Washington is at war in the Middle East. So what is new? Unfortunately, pressure for military intervention will grow with Republican control of the Senate. That body’s most war‐happy members, such as John McCain, will enjoy increased influence.
The result of any new conflicts likely will be similar as before. America will be intervening again in a few years to try to clean up the mess it is creating today. And then going to war a few years after that for the same reason.
The U.S. is not bombing the Islamic State out of necessity. Rather, Washington is acting in response to past mistakes. ISIL exists only because the Bush administration invaded Iraq in 2003. That action grew out of George H.W. Bush’s first war against Baghdad. Which was tied to American support for Saddam Hussein against Iran the previous decade. Which grew out of the Iranian revolution, whose victors targeted Washington because of its backing for the ousted Shah of Iran.
Thus, Americans are paying the price for decisions to meddle in the Middle East made decades ago. Yet a Greek Chorus of those most responsible for today’s failed policies loudly demands that the U.S. again intervene.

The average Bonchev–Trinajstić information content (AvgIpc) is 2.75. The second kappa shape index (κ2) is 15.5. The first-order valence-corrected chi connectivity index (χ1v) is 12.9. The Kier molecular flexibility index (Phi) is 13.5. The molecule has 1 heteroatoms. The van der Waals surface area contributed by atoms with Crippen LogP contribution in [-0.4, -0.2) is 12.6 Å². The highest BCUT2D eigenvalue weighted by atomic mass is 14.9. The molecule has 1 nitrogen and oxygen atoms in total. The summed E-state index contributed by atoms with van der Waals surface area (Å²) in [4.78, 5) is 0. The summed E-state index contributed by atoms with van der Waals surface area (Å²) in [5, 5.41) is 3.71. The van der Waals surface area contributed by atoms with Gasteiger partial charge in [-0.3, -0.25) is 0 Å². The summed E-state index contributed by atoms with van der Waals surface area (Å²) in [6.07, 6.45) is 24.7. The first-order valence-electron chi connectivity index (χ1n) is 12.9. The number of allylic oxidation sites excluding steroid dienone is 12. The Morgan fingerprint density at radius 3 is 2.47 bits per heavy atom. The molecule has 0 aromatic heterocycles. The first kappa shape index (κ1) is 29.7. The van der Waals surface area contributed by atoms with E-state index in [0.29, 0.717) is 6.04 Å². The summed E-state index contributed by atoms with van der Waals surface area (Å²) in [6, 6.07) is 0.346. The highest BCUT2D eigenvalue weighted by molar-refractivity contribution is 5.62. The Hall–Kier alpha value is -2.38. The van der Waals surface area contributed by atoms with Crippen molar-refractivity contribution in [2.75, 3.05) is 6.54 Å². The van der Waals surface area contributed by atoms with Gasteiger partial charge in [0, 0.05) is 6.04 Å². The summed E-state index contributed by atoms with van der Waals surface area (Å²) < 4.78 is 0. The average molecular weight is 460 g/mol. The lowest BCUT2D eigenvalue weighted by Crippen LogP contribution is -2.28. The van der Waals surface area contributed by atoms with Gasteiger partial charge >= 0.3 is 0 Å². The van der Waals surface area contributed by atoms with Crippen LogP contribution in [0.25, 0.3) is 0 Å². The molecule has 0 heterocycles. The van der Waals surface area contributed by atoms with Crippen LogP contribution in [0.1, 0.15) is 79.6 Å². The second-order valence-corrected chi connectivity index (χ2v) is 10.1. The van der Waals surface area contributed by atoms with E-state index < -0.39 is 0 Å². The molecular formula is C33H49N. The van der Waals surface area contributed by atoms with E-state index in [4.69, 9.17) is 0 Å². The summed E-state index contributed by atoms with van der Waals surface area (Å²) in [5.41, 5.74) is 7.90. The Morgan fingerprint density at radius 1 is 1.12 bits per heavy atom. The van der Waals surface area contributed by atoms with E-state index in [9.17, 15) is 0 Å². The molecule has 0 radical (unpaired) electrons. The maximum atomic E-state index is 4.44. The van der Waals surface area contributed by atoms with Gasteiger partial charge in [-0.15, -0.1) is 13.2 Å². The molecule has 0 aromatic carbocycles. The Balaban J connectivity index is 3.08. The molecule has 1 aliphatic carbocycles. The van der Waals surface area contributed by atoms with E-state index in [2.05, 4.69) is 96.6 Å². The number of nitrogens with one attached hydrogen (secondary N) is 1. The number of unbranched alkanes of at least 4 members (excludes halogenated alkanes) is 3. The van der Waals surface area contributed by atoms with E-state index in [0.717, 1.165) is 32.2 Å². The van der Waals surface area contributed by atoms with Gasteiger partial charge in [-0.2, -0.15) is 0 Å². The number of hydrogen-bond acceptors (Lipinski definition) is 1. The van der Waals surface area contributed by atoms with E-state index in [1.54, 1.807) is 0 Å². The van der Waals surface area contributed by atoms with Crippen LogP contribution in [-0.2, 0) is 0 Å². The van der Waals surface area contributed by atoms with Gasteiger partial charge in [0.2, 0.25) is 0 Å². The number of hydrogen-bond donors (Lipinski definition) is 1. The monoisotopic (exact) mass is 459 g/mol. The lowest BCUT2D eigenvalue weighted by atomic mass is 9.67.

The Obama administration’s decision to attack the Islamic State makes no policy sense. ISIL employs a lot of bad people doing bad things. But so far they have focused on creating a quasi‐government in the Middle East and have not targeted America.
Of course, the Islamic State tortured and killed a couple of U.S. citizens who fell into its hands, truly monstrous behavior. But these murders are no different than similar barbarities committed by various guerrillas, groups, gangs, pirates, and states around the globe. Some U.S. allies do much the same; for instance, Saudi Arabia beheads nonviolent offenders. Such personal tragedies are no reason to go to war.